corresponds to either the specified area at a given location, or the
maximum area, and V is the volume. The independent variable is defined with its origin at the
body mid-point:
2
x
l

_
,
1
(A-75)
and the location of the specified radius (Case I) and maximum radius (Case II) is designated C
and given in coordinates. When referred to the x coordinate, this value is designated C
x
.
The equation for each case can be written in a standard form:
Case I Given S
BASE
, S
A
, C
x
:
S
B

A
B
cos
1
(c)

1
]
1
1
2
(1 c)
1 c
2
( )
3/ 2
+
1
2
c ( )
(1 c
2
)
+
A
B
cos
1
(c) c 1 c
2

1
]
1
c ( )
2
1 c ( )
2
ln N + cos
1
( )
(A-76)
A-24 Applied Computational Aerodynamics
10/23/97
where
N
1 c 1 c
2
1
2
c
.
(A-77)
Case II Given S
BASE
, S
MAX
:
First find the location of the maximum thickness from the implicit relation
f (c) 0
A
B
c 1 c
2
c cos
1
(c).
(A-78)
Use Newtons iteration
c
i+1
c
i

f (c
i
)
f (c
i
)
(A-79)
where
f (c)
A
B
cos
1
(c) .
(A-80)
An initial guess of c = 0 is sufficient to start the iteration. Given c, the relation for the area is:
S
B

1
2
c
+
c ( )
2
c 1 c
2
ln N + cos
1
()
(A-81)
where N is the same function as given in Case I.
Case III Given S
BASE
and V:
S
B

8
3
V
B
1

1
]
1
1
2
( )
3/ 2
+ 1
2
+ cos
1
( )
(A-82)
The maximum thickness for this case is located at:
e
1
4(V / B 1)
(A-83)
and in x coordinates
e
x

1
2
1 + e ( )
(A-84)
Note that if S
BASE
= 0, the Sears-Haack body is recovered.
Appendix A: Geometry A-25
10/23/97
A.3 Cross-Section Geometries for Bodies
The axisymmetric bodies described above can be used to define longitudinal lines for
aerodynamic bodies. However, many aerodynamic bodies are not axisymmetric (the fuselage
cross section is not round). In this section we define a class of cross section shapes that can be
used to develop more realistic aerodynamic models. In particular, they have been used to study
geometric shaping effects on forebody aerodynamic characteristics using an analytical forebody
model with the ability to produce a wide variation of shapes. This generic model makes use of
the equation of a super-ellipse to define cross sectional geometry. The super-ellipse, used
previously to control flow expansion around wing leading edges, can recover a circular cross
section, produce elliptical cross sections and can also produce chine-shaped cross sections. Thus
it can be used to define a variety of different cross sectional shapes.
The super-ellipse equation for a cross section is:
z
b

_
,

2+n
+
y
a

_
,

2+m
1
(A-85)
where n and m are adjustable coefficients that control the surface slopes at the top and bottom
plane of symmetry and chine leading edge. The constants a and b correspond to the maximum
half-breadth (the maximum width of the body) and the upper or lower centerlines respectively.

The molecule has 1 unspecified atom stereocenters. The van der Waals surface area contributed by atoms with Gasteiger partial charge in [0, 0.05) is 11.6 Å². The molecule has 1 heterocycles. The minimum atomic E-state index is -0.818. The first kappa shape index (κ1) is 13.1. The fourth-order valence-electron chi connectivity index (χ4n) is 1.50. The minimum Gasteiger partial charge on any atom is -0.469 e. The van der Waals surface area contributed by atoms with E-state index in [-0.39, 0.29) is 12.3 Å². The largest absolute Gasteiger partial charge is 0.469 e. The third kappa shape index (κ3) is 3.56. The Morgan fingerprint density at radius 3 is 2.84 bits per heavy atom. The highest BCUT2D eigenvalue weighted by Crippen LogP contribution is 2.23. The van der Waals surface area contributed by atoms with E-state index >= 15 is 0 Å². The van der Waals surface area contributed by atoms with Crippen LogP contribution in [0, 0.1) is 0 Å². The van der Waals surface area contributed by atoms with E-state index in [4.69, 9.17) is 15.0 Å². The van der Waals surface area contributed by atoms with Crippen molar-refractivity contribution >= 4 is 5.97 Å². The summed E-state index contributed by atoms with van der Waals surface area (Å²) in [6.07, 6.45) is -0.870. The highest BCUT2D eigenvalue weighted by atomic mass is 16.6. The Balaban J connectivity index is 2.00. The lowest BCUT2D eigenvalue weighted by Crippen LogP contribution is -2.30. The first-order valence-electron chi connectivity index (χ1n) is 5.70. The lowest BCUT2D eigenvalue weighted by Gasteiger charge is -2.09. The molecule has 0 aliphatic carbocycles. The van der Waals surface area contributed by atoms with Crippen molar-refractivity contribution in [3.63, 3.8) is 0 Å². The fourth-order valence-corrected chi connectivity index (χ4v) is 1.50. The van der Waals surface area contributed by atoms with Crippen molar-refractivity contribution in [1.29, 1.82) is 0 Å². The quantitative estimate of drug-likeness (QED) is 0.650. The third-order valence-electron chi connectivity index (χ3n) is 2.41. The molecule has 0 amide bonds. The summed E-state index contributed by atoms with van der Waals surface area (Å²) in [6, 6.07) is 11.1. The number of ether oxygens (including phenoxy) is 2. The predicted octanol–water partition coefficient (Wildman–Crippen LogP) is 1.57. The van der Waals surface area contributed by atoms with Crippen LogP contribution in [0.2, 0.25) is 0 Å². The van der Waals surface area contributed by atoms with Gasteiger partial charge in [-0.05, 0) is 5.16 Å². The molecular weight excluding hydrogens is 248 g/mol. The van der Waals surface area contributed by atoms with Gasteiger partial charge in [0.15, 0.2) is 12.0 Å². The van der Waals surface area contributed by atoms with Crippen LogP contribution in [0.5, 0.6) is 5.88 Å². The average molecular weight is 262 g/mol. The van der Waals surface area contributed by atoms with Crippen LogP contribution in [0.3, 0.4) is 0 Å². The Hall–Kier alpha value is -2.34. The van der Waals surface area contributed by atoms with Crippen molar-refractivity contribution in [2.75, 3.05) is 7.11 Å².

Depending on the value of n and m, the equation can be made to produce all the shapes described
above. The case n = m = 0 corresponds to the standard ellipse. The body is circular when a = b.
When n = -1 the sidewall is linear at the maximum half breadth line, forming a distinct crease
line. When n < -1 the body cross section takes on a cusped or chine-like shape. As n increases,
the cross-section starts to become rectangular.
The derivative of z / b with respect to y / a is:
dz
dy

2 + m
2 + n

_
,

1 y
2+m ( )
[ ]
1+n
2+n

_
,

(A-86)
where z z / b and y y /a. As y 1, the slope becomes :
dz
dy

n > 1
0 n < 1
2 + m ( )y
1+m
n 1

'

(A-87)
The following sketch shows a quadrant of the cross section for various values of n ranging from
a chine to a rectangle.
A-26 Applied Computational Aerodynamics
10/23/97
0.00
0.20
0.40
0.60
0.80
1.00
1.20
0.00 0.20 0.40 0.60 0.80 1.00 1.20
z/b
y/a
m = 0
n = -1.5
-1.0
0.0
2.0
4.0
n = 0 is a circular or elliptic cross section
Different cross sections can be used above and below the maximum half-breadth line. Even
more generality can be provided by allowing n and m to be functions of the axial distance x. The
parameters a and b can also be functions of the planform shape and varied to study planform
effects. Notice that when n = -1 the value of m can be used to control the slope of the sidewall at
the crease line. Also, observe that large positive values of n drives the cross section shape to
approach a rectangular or square shape.
Connecting various cross section shapes is part of the subject of lofting, described here in
Chapter 9. One of the few other textbook discussions is contained in Raymer, Aircraft Design: A
Conceptual Approach, published by the AIAA, in Chapter 7. Dan Raymer worked at North
American Aviationn, where Liming literally wrote the book on the analytic definition of aircraft
lines.
Appendix A: Geometry A-27
10/23/97
A.4 Planform Analysis